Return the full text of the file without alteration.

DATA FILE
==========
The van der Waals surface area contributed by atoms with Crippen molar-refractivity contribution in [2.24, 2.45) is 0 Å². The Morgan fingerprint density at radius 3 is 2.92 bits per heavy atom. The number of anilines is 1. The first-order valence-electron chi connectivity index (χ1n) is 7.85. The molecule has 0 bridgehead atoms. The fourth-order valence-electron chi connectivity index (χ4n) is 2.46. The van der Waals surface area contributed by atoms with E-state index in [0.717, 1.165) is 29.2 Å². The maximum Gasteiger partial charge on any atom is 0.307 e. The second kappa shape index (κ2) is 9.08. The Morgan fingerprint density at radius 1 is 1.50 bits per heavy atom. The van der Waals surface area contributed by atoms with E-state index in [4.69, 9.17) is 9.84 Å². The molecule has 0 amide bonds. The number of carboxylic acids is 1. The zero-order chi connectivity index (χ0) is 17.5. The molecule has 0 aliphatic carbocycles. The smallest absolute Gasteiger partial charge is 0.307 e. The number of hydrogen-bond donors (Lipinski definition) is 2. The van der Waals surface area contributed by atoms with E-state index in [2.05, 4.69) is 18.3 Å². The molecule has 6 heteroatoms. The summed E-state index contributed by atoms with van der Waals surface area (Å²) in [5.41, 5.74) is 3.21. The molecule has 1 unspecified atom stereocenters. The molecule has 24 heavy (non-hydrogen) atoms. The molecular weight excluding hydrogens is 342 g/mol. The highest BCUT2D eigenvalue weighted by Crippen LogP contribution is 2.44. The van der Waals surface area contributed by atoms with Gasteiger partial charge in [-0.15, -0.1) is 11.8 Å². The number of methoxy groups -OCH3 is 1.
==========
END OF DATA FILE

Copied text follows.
The van der Waals surface area contributed by atoms with Crippen molar-refractivity contribution in [2.24, 2.45) is 0 Å². The Morgan fingerprint density at radius 3 is 2.92 bits per heavy atom. The number of anilines is 1. The first-order valence-electron chi connectivity index (χ1n) is 7.85. The molecule has 0 bridgehead atoms. The fourth-order valence-electron chi connectivity index (χ4n) is 2.46. The van der Waals surface area contributed by atoms with E-state index in [0.717, 1.165) is 29.2 Å². The maximum Gasteiger partial charge on any atom is 0.307 e. The second kappa shape index (κ2) is 9.08. The Morgan fingerprint density at radius 1 is 1.50 bits per heavy atom. The van der Waals surface area contributed by atoms with E-state index in [4.69, 9.17) is 9.84 Å². The molecule has 0 amide bonds. The number of carboxylic acids is 1. The zero-order chi connectivity index (χ0) is 17.5. The molecule has 0 aliphatic carbocycles. The smallest absolute Gasteiger partial charge is 0.307 e. The number of hydrogen-bond donors (Lipinski definition) is 2. The van der Waals surface area contributed by atoms with E-state index in [2.05, 4.69) is 18.3 Å². The molecule has 6 heteroatoms. The summed E-state index contributed by atoms with van der Waals surface area (Å²) in [5.41, 5.74) is 3.21. The molecule has 1 unspecified atom stereocenters. The molecule has 24 heavy (non-hydrogen) atoms. The molecular weight excluding hydrogens is 342 g/mol. The highest BCUT2D eigenvalue weighted by Crippen LogP contribution is 2.44. The van der Waals surface area contributed by atoms with Gasteiger partial charge in [-0.15, -0.1) is 11.8 Å². The number of methoxy groups -OCH3 is 1.